At the Larco museum in Peru, they had a collection of the most unusual cacti I have ever seen. Earlier in cactus taxonomy, Cereus was a name that had been applied to nearly all known cactus species that were ribbed, columnar plants. Many of these plants have since been moved out into separate genera. Consequently, the 30 or so plants that remain in the Cereus group are largely plants that have not been moved out of the genus rather than plants that have been included because they fit the description of Cereus. This inclusion-by-lack-of-exclusion makes for a very messy and unsatisfactory grouping. The name Cereus peruvianus has been applied to both C. hildmannianus and C. repandus which are both recognized as legitimate species today. The trouble is, neither of them resemble the many plants that we see labeled as Cereus peruvianus.
Cereus repandus (synonym Cereus peruvianus, Cereus hildmannianus), the Peruvian Apple Cactus, is a large, erect, thorny columnar cactus found in South America as well as the nearby ABC Islands of the Dutch Caribbean. It is also known as Giant Club Cactus, Hedge Cactus, cadushi, and kayush. Cereus repandus is an unresearched, under-utilized cactus, grown mostly as an ornamental plant. However, in Lima you see them everywhere. The cereus fruit is definitely not as sexy looking as its cousin the Dragon Fruit. However, it is just as tasty (if not more so). The flavors are very subtle fruity/floral and very very subtly tart.
Cereus comarapanus Cárdenas, is a plant species in the family of Cactaceae. It is endemic to Bolivia in the Department of Santa Cruz and rare wildlife. It is a cactus tree reaching up to 4 m in length with the trunk of 1.5 m and 6 ribs, with three to four spines 0.5 to 2 cm long. Cereus comarapanus was described by Cardenas and published in succulenta (Netherlands) 1956: 5. 1956. It has white flowers of 13 cm and purple fruit 9 cm long. Martín Cárdenas Hermosa (November 12, 1899 – 1973) was a Bolivian botanist. Cárdenas is considered one of the most important botanists in Bolivia’s history. He is responsible for recording some 6,500 species of plants in his native country.
Cereus peruvianus “Monstrosus”, commonly known as the monstrose apple cactus, is a cactus with a branching, treelike form. In any batch of Cereus peruvianus seedlings there may be at least one specimen of a naturally occurring form known as Cereus peruvianus monstrosus – a disordered form often sought after by collectors. Instead of having one center of growth at the top of the stem, this plant has numerous growing points and becomes covered with irregular, knob-like structures. It grows much more slowly than the usual species and is harder to maintain in cultivation, for it apparently lacks the tolerance of adverse growing condition characteristic of most types of Cereus peruvianus. If it is grown in badly drained soil, for example, Cereus peruvianus monstrosus is very likely to gradually lose its roots and rot away. Without any proof, it looks to me like Cereus peruvianus “Monstrosus” is a genetic mutation of Cereus comarapanus Cárdenas.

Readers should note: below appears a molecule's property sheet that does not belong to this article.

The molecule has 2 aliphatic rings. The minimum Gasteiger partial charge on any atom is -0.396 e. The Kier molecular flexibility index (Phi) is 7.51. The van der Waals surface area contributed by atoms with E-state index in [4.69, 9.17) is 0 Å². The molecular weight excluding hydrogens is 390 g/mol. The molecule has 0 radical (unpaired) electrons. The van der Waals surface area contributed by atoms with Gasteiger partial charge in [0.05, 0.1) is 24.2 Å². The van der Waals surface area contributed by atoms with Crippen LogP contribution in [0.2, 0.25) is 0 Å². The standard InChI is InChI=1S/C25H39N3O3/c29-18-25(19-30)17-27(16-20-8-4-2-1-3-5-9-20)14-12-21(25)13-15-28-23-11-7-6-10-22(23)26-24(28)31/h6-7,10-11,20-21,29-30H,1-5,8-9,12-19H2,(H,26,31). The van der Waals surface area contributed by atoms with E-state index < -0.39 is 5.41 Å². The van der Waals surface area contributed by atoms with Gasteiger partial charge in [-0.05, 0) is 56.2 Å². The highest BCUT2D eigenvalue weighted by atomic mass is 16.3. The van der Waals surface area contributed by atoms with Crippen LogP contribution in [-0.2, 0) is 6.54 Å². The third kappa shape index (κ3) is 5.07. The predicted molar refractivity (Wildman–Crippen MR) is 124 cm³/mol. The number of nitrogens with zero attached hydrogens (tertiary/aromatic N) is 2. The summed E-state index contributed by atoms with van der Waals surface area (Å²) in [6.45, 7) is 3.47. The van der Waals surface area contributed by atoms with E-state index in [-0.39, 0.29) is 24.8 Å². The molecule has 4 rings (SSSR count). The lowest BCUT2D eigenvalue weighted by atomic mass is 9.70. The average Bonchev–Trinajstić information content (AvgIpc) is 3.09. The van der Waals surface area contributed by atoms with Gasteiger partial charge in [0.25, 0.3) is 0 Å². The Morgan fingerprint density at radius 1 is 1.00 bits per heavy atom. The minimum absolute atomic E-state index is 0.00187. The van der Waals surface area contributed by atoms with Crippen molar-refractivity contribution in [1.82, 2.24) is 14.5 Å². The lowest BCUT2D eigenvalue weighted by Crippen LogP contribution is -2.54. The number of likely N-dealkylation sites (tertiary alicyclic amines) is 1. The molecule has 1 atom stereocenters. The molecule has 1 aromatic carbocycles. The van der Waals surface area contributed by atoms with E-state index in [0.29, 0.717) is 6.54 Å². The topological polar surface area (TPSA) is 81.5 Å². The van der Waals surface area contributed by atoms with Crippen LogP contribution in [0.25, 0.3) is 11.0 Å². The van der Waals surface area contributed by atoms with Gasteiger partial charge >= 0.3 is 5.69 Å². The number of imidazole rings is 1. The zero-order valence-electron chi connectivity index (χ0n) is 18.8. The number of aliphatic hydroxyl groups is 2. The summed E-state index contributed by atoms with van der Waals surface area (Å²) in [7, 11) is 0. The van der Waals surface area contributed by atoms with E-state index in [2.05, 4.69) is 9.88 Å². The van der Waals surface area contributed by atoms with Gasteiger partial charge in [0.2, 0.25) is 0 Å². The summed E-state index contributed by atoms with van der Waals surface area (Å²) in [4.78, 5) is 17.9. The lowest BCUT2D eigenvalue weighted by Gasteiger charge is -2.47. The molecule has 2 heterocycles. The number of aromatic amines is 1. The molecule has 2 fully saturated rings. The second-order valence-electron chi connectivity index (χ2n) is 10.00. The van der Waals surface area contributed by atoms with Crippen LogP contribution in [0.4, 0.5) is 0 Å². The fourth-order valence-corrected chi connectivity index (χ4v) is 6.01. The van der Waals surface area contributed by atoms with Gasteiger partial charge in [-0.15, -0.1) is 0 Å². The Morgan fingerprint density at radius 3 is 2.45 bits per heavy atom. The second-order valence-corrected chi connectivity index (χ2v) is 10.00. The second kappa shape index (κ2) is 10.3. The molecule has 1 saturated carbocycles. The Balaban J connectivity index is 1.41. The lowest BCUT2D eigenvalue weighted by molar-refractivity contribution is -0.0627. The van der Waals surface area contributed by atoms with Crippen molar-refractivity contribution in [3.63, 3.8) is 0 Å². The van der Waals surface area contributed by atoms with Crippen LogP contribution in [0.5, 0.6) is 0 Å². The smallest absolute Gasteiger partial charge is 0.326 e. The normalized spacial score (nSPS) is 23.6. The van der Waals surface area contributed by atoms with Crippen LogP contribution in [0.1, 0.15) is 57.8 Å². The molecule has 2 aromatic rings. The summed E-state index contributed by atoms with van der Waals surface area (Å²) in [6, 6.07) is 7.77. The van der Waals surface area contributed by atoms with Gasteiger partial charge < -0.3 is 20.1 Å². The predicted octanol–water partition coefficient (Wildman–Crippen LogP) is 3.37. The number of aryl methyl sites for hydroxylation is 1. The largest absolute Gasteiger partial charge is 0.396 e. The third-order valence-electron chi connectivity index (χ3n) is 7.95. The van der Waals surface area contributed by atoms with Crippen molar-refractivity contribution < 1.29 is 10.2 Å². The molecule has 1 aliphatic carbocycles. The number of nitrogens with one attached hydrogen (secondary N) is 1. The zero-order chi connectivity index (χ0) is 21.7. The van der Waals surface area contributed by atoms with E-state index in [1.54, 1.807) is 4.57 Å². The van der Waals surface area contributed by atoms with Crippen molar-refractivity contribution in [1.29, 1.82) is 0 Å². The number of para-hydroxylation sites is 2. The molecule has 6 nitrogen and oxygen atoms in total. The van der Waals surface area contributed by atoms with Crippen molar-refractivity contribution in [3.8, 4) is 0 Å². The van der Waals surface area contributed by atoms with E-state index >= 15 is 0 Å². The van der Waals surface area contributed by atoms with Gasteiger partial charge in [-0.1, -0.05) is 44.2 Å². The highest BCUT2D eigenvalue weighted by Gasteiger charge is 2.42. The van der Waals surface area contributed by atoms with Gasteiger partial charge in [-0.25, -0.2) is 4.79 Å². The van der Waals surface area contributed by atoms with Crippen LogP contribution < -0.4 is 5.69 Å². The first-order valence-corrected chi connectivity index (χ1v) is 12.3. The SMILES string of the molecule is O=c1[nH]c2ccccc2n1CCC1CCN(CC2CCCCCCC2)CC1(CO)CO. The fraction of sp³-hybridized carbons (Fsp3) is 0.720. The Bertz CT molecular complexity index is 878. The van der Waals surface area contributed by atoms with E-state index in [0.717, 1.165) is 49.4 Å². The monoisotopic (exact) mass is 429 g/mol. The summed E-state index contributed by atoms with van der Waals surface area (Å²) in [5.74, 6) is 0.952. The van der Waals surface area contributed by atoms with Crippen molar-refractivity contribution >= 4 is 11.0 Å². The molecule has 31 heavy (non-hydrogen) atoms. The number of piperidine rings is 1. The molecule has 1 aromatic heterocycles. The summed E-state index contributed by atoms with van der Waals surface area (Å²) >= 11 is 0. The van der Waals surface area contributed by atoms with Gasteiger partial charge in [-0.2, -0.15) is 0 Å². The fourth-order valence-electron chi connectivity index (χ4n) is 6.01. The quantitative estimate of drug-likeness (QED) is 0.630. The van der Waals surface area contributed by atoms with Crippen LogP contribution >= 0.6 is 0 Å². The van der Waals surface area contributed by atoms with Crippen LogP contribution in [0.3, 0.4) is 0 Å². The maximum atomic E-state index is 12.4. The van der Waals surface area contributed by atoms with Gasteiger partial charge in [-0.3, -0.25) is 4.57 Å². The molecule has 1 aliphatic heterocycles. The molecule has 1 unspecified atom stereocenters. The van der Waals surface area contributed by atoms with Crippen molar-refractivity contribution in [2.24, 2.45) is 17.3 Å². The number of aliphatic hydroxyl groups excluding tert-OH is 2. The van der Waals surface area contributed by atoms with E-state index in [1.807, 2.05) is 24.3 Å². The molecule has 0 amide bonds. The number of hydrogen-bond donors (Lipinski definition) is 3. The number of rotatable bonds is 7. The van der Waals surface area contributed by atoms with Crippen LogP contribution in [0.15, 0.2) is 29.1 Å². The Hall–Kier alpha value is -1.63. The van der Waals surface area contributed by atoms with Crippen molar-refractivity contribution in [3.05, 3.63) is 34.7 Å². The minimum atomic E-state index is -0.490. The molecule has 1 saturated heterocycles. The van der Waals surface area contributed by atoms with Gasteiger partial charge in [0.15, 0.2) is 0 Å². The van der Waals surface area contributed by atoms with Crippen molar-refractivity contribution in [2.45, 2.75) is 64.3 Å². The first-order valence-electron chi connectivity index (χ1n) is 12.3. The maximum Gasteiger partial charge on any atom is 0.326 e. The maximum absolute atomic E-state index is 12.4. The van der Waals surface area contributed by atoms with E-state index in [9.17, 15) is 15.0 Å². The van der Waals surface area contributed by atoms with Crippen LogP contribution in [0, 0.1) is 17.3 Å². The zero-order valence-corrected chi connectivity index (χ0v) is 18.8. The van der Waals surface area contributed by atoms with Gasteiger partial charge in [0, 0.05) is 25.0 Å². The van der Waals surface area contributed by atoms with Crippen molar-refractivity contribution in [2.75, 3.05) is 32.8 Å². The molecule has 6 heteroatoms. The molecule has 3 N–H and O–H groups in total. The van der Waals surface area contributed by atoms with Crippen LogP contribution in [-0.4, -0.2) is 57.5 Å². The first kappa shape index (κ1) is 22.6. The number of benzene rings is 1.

This plant goes under many different common names, coral cactus, elk horn cactus, dragon bones, false cactus, candelabra plant and brain cactus. White Ghost is the cultivar name given to the white variegated form of lactea. A Euphorbia is not a cactus, despite their similar appearance. This is a case of “convergent evolution”, where a family, genus or species is not related, but develop similar characteristics in response to similar conditions. The Euphorbia genus can be thought of as an “African/Asian cactus”, but it’s a cactus in the human mind only. Euphorbias evolved in African and Asian deserts, cactus evolved in American deserts. In both cases, the genus is still evolving, which gives us a wide variety of looks and styles in an individual species. Cristate (or Crested) and Monstrose plants are fascinating freaks of nature. Normal plants usually grow from a single point at the tip of the stem, or an areole in the case of cacti that branch or offset. Cristate plants grow along many points along a line that usually undulates and twists. Monstrose plants grow from random points and usually produce plants that are assymetrical and covered in knobby bumps and whorls. This produces some very interesting effects. When this occurs along with variegation a spectacular plant can be produced, such as the variegated crested Cereus ferbambuscensis below. Many of these plants can be strangely beautiful and for this reason are highly desired and prized by collectors.
Golden Rat Tail Cactus (Cleistocactus winteri) is a pretty creepy-looking cactus in person. It is native to South America. I’m not fond of rats, so anything that has rat-like qualities is disturbing. Since this cactus appears like tentacles crawling along the ground, it needs to be staged. However, it does make an interesting subject for photographs. Cleistocactus winteri is a succulent of the Cactaceae family. Its common name is the golden rat tail. It is one of three species referred to as rat tail cactus. This plant forms huge tangled mounds of fairly rapid growth. It has many short bristly golden spines that literally cover the surface of the stems.
Euphonia candelabra lactea is a species of spurge native to tropical Asia, mainly in India. Common names include Mottled Spurge, Frilled Fan, Elkhorn, candelabra spurge, Candelabrum tree, Candelabra cactus, Candelabra plant, dragon bones, false cactus, hatrack cactus, Milkstripe euphorbia and Mottled Candlestick.
I hope you enjoyed these unusual cacti, please leave a comment.
If you choose one guide, consider the Cacti Guide for reference, it is that good.
Cacti Guide: http://cactiguide.com/
Cereus peruvianus: http://cactiguide.com/article/?article=article3.php
Peruvian Apple Cactus: http://tastylandscape.com/2013/04/24/a-very-tasty-cactus-cereus-peruvianus/
Golden Rat Tail Cactus: http://davesgarden.com/guides/pf/go/63457/